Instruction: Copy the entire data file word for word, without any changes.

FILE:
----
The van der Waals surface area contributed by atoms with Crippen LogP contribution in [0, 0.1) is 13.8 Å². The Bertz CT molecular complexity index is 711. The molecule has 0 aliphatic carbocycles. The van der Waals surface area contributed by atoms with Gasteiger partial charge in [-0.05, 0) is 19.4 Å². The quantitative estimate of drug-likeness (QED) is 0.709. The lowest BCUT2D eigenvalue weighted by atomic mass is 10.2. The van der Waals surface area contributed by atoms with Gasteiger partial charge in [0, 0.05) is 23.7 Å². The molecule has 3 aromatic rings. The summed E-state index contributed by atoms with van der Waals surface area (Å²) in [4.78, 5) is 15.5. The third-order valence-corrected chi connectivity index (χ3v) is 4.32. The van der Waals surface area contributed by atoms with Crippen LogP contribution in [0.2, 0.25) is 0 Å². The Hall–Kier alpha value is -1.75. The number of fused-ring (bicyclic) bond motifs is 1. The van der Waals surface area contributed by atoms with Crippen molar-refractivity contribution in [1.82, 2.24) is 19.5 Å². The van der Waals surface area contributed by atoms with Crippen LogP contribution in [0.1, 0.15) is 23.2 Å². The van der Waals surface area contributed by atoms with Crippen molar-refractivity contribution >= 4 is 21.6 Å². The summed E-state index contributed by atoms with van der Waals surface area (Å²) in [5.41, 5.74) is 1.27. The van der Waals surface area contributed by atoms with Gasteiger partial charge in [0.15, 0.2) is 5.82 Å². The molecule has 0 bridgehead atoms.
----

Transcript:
The van der Waals surface area contributed by atoms with Crippen LogP contribution in [0, 0.1) is 13.8 Å². The Bertz CT molecular complexity index is 711. The molecule has 0 aliphatic carbocycles. The van der Waals surface area contributed by atoms with Gasteiger partial charge in [-0.05, 0) is 19.4 Å². The quantitative estimate of drug-likeness (QED) is 0.709. The lowest BCUT2D eigenvalue weighted by atomic mass is 10.2. The van der Waals surface area contributed by atoms with Gasteiger partial charge in [0, 0.05) is 23.7 Å². The molecule has 3 aromatic rings. The summed E-state index contributed by atoms with van der Waals surface area (Å²) in [4.78, 5) is 15.5. The third-order valence-corrected chi connectivity index (χ3v) is 4.32. The van der Waals surface area contributed by atoms with Crippen LogP contribution in [0.2, 0.25) is 0 Å². The Hall–Kier alpha value is -1.75. The number of fused-ring (bicyclic) bond motifs is 1. The van der Waals surface area contributed by atoms with Crippen molar-refractivity contribution in [1.82, 2.24) is 19.5 Å². The van der Waals surface area contributed by atoms with Crippen LogP contribution in [0.1, 0.15) is 23.2 Å². The van der Waals surface area contributed by atoms with Crippen molar-refractivity contribution >= 4 is 21.6 Å². The summed E-state index contributed by atoms with van der Waals surface area (Å²) in [5.41, 5.74) is 1.27. The van der Waals surface area contributed by atoms with Gasteiger partial charge in [0.15, 0.2) is 5.82 Å². The molecule has 0 bridgehead atoms.